Since 2017 marks Toyota’s first outing in the WRC since 2000, Makinen’s experience will be pivotal in ensuring his Gazoo Racing team hits the ground running - something it appears to have done at the year’s first round, the Monte Carlo Rally.
“The car has so many possibilities, so you can do whatever you like behind the wheel,” he says. “If the driver is clever enough he understands the car and how it wants to go. He can do some little setup changes on the car, but he has to echo this change in his driving style to go fastest.
“The drivers who are clever enough and understand this, they are the ones who keep winning and winning titles.”
Mäkinen enjoyed his most successful years while driving Mitsubishi Evos through the mid to late 1990s. He won 24 rallies before retiring from driving in 2003. Now, faced with an entirely new responsibility, the 52-year-old admits he is happy to leave his racing gloves hanging up.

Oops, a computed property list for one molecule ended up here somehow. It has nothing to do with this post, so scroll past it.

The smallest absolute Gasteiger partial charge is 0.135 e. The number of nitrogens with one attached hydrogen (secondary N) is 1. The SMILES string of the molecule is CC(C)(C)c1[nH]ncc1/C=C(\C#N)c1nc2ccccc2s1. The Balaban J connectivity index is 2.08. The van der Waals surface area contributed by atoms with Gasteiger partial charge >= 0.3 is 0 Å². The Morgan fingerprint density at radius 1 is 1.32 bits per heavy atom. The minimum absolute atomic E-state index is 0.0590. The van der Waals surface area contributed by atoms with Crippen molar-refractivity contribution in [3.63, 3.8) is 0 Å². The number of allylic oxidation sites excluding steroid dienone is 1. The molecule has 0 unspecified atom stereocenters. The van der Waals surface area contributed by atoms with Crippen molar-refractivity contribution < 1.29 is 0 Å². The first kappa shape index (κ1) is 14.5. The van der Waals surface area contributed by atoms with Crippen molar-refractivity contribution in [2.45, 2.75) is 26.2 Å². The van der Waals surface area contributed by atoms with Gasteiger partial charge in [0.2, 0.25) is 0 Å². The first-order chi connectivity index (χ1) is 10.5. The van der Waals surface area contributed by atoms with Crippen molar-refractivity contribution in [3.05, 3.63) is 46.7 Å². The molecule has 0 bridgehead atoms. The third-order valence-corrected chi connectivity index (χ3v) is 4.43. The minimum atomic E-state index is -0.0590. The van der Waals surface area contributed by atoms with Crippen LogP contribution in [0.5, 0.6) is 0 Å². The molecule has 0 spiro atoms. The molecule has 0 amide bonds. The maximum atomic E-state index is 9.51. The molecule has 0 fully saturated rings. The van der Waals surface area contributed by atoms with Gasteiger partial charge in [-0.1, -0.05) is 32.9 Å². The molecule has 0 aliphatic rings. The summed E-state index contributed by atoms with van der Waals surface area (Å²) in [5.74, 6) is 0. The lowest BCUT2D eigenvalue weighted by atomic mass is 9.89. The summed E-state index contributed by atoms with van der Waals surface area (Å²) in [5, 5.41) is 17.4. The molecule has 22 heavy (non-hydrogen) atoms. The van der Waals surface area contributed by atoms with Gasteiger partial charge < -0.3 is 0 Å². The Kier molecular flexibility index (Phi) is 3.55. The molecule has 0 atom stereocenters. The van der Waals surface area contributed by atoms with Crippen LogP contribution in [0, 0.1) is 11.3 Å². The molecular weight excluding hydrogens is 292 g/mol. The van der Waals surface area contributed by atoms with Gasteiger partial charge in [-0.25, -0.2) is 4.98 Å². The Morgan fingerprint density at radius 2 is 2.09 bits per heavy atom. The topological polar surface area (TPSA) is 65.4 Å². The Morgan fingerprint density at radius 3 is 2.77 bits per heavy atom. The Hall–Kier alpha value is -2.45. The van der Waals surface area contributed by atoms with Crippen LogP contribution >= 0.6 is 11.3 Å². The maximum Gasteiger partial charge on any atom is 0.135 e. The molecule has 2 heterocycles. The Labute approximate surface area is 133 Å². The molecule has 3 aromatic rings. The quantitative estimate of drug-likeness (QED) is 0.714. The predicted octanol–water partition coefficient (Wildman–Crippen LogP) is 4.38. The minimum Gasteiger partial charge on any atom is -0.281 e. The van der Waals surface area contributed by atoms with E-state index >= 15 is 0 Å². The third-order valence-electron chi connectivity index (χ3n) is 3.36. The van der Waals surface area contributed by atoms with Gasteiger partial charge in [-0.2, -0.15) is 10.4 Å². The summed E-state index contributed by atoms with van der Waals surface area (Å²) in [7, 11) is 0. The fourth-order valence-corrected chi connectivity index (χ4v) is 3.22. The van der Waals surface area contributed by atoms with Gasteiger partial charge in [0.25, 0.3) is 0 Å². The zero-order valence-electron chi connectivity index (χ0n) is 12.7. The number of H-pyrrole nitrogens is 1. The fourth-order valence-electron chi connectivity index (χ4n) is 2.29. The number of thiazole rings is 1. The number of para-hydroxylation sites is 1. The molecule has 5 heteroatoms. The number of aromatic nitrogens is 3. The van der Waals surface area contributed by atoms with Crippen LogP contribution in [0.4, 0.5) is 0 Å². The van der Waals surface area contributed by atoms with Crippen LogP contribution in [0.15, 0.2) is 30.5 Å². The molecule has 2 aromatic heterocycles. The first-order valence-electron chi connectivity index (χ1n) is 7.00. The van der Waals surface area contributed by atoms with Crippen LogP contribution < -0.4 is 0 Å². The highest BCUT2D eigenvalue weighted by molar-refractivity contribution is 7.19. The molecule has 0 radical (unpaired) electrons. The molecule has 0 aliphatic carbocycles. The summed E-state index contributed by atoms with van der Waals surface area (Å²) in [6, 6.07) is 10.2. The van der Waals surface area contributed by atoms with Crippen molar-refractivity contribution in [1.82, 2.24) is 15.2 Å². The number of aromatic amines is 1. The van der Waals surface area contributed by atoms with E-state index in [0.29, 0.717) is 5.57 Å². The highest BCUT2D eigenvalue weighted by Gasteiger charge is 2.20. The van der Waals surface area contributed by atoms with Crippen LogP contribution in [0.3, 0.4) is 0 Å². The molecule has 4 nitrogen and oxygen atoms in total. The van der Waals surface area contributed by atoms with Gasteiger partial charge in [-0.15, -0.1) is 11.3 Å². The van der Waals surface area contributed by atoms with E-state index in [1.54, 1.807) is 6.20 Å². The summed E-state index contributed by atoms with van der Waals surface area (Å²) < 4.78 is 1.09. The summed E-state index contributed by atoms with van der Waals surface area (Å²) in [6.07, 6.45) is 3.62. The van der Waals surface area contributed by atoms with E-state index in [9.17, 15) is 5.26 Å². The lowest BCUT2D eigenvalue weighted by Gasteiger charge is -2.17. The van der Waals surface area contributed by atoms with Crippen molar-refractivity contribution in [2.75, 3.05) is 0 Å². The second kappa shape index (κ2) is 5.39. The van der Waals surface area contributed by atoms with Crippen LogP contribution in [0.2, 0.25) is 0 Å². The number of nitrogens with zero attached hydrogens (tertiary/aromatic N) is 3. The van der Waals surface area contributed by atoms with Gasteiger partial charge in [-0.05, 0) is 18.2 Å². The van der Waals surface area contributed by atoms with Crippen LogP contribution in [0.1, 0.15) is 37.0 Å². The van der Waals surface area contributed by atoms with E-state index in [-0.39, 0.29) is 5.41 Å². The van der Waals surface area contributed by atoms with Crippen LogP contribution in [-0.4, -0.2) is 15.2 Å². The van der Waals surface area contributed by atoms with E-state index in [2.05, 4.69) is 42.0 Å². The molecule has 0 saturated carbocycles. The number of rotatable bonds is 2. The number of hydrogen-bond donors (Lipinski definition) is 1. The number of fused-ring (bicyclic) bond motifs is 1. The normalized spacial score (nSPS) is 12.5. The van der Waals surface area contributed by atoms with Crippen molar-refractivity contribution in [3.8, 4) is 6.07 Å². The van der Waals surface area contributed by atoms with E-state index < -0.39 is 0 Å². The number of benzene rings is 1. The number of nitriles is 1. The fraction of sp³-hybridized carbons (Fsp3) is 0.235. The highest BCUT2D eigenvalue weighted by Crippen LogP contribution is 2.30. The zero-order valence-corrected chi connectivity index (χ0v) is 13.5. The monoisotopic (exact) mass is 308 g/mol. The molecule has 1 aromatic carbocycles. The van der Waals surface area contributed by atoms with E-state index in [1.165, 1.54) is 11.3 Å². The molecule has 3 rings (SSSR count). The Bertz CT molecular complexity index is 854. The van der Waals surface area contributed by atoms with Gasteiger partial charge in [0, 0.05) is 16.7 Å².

“No, it’s absolutely a younger guy’s job,” he says resolutely when asked if he wants to drive a stage. “My job now is to try to reduce the pressure from our team. Everybody is taking the pressure a lot, and I try to be there to keep the pressure as little as possible.
“Of course there is some pressure [on me], but I don’t think I take the most. Many of the other guys take a lot more.”
Toyota's Yaris WRC has already shown strong pace at the Monte Carlo season opener, but Mäkinen maintains that 2017 will be a year for learning. "Next year we will be far stronger and we will be ready to fight for the title," he concludes.
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